Automatic Market Makers Explained

Most decentralized exchanges that you know of run using Automatic Market Maker – a mechanism that holds liquidity and calculates exchange rates. Since the first AMM was implemented in Uniswap in 2018, hundreds of DEXes using this model have popped up.

AMM creators found a perfect way to solve two major problems of the first-generation decentralized exchanges. First, they figured out how to accumulate enough liquidity that DEXes were lacking back in the day. Second, they managed to abandon the cumbersome order book, making decentralized exchanges lightweight and speedy.

What Is АММ?

Automatic Market Maker is an algorithm that keeps liquidity on a decentralized exchange and defines the asset prices. When a user enters an AMM-based DEX to swap their tokens, they trade not with other users, but with a liquidity pool of that exchange.

A liquidity pool is a smart contract where other users (liquidity providers, or LPs) lock their tokens for a reward. This allows everyone to trade with the liquidity pool, that is – swap the coins.

Automated market makers

How is the exchange rate calculated in AMM?

Asset prices in a liquidity pool are defined automatically based on the supply-demand balance. Let’s consider a trading pair ETH/LINK. The ratio of these coins in the pool determines their exchange rate. If someone buys ETH for LINK, this means there is now less ETH and more LINK in the pool. ETH rises in price, while LINK drops.

The rate is calculated via an AMM formula. The simplest one is implemented in Uniswap and looks like this: x * y = k, where** x** is the amount of token A, **y **is the amount of token B, and **k **is a constant meaning that the total liquidity of the pool remains unchanged.

The concept of AMM has evolved over time, and there are now plenty of its different types. DEXes like Balancer allow creating pools for 3 and more tokens, while the AMM of Curve enables trading of assets with similar price: like ETH/WETH or USDC/DAI.

AMM-based exchanges are a backbone of today’s DeFi. The total value locked in all DEXes is $3.4 billion, and most of them run on Automatic Market Maker.

Why AMM?

To understand why AMM was invented, let’s see how all crypto exchanges had operated before.

The cornerstone of a centralized exchange like Binance is the order book – a log where exchange rates are shaped. Traders enter the platform with a proposal to buy or sell an asset at a certain price, and the match engine connects users whose ask and bid prices… match.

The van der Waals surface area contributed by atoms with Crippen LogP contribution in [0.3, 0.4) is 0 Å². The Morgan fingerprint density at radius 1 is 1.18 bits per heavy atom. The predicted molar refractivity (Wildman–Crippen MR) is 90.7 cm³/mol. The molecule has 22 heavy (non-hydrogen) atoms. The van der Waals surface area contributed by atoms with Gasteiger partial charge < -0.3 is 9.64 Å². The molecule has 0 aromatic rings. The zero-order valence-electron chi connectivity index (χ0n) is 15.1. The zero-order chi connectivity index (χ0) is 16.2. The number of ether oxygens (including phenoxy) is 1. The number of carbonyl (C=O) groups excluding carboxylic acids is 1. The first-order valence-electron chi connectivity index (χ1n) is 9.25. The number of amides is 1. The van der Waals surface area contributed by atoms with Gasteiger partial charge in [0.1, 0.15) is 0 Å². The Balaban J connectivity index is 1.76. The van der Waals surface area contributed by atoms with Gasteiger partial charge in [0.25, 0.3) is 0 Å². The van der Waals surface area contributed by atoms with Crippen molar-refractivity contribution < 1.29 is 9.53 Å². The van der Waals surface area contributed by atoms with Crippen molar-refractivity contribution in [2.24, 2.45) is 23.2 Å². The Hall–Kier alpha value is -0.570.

This is how the first decentralized exchanges on Ethereum operated, too. But their non-custodial nature suggests that all order book operations have to run on-chain – and this considerably hindered trading. When DEXes first emerged, Ethereum couldn’t boast enough speed and low fees to ensure a good user experience for order book-based DEXes.

This is where AMM came on stage. It replaced order books with concise liquidity pool smart contracts that collected liquidity and defined the price. This made DEXes way more efficient and has helped form DeFi as we know it.

AMM was first proposed by the Gnosis founder Alan Liu. His ideas were outlined in a Reddit post by Vitalik Buterin in 2016 and then later described by Ethereum co-founder in his blog in 2017.

Risks of Trading in AMM

Non-custodial decentralized trading comes at a cost, and AMMs have some risks that are missing in centralized platforms. They include **slippage **(relevant if you swap your tokens in a decentralized exchange) and impermanent loss (a threat for liquidity providers).

What is slippage?

Slippage happens when the expected transaction price and the actual transaction price are different. In decentralized exchanges, this occurs because AMM adjusts prices in the pool when the amount of liquidity changes. In positive slippage, the price goes in a favorable direction and you receive more than expected, and in negative slippage, you get less.

Most DEXes offer the tools to save you from negative slippage. By default, slippage tolerance is usually set at 0.1% or 0.5% – if the price changes unfavorably by more than this percentage, your transaction will revert. You can enter another slippage tolerance rate manually.

What is impermanent loss?

Impermanent loss is when the assets locked in a pool cost less than if you simply held them in your crypto wallet.

This happens when the general market price and the one defined by the AMM are different. “Impermanent” means that until the provider hasn’t withdrawn their liquidity from the pool, their loss remains unrealized.

Let’s give it an example.

  • Say, you’ve put 1 ETH and 1,200 DAI in a pool (at a 50:50 ratio). Let’s suppose that these funds are 10% from the total liquidity of the pool (so there is 10 ETH and 12,000 DAI overall).
  • Ethereum market price suddenly surges to $2,400, but the price is still the same in your DEX. Nimble arbitrageurs come instantly to buy some cheap Ether.